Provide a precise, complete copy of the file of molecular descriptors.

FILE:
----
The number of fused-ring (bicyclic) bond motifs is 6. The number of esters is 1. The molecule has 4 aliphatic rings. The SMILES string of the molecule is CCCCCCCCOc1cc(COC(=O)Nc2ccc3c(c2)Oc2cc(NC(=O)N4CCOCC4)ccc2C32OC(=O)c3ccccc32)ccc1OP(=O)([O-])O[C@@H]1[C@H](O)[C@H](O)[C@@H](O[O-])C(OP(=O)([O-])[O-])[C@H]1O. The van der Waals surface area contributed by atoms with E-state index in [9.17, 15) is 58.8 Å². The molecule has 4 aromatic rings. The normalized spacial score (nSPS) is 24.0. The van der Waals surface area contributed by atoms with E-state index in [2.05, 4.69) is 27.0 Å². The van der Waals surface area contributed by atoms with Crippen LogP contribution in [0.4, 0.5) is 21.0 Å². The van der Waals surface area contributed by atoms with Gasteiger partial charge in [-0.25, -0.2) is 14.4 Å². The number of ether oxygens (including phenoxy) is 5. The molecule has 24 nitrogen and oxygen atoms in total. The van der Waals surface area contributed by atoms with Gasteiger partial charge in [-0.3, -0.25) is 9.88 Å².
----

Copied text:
The number of fused-ring (bicyclic) bond motifs is 6. The number of esters is 1. The molecule has 4 aliphatic rings. The SMILES string of the molecule is CCCCCCCCOc1cc(COC(=O)Nc2ccc3c(c2)Oc2cc(NC(=O)N4CCOCC4)ccc2C32OC(=O)c3ccccc32)ccc1OP(=O)([O-])O[C@@H]1[C@H](O)[C@H](O)[C@@H](O[O-])C(OP(=O)([O-])[O-])[C@H]1O. The van der Waals surface area contributed by atoms with E-state index in [9.17, 15) is 58.8 Å². The molecule has 4 aromatic rings. The normalized spacial score (nSPS) is 24.0. The van der Waals surface area contributed by atoms with E-state index in [2.05, 4.69) is 27.0 Å². The van der Waals surface area contributed by atoms with Crippen LogP contribution in [0.4, 0.5) is 21.0 Å². The van der Waals surface area contributed by atoms with Gasteiger partial charge in [-0.25, -0.2) is 14.4 Å². The number of ether oxygens (including phenoxy) is 5. The molecule has 24 nitrogen and oxygen atoms in total. The van der Waals surface area contributed by atoms with Gasteiger partial charge in [-0.3, -0.25) is 9.88 Å².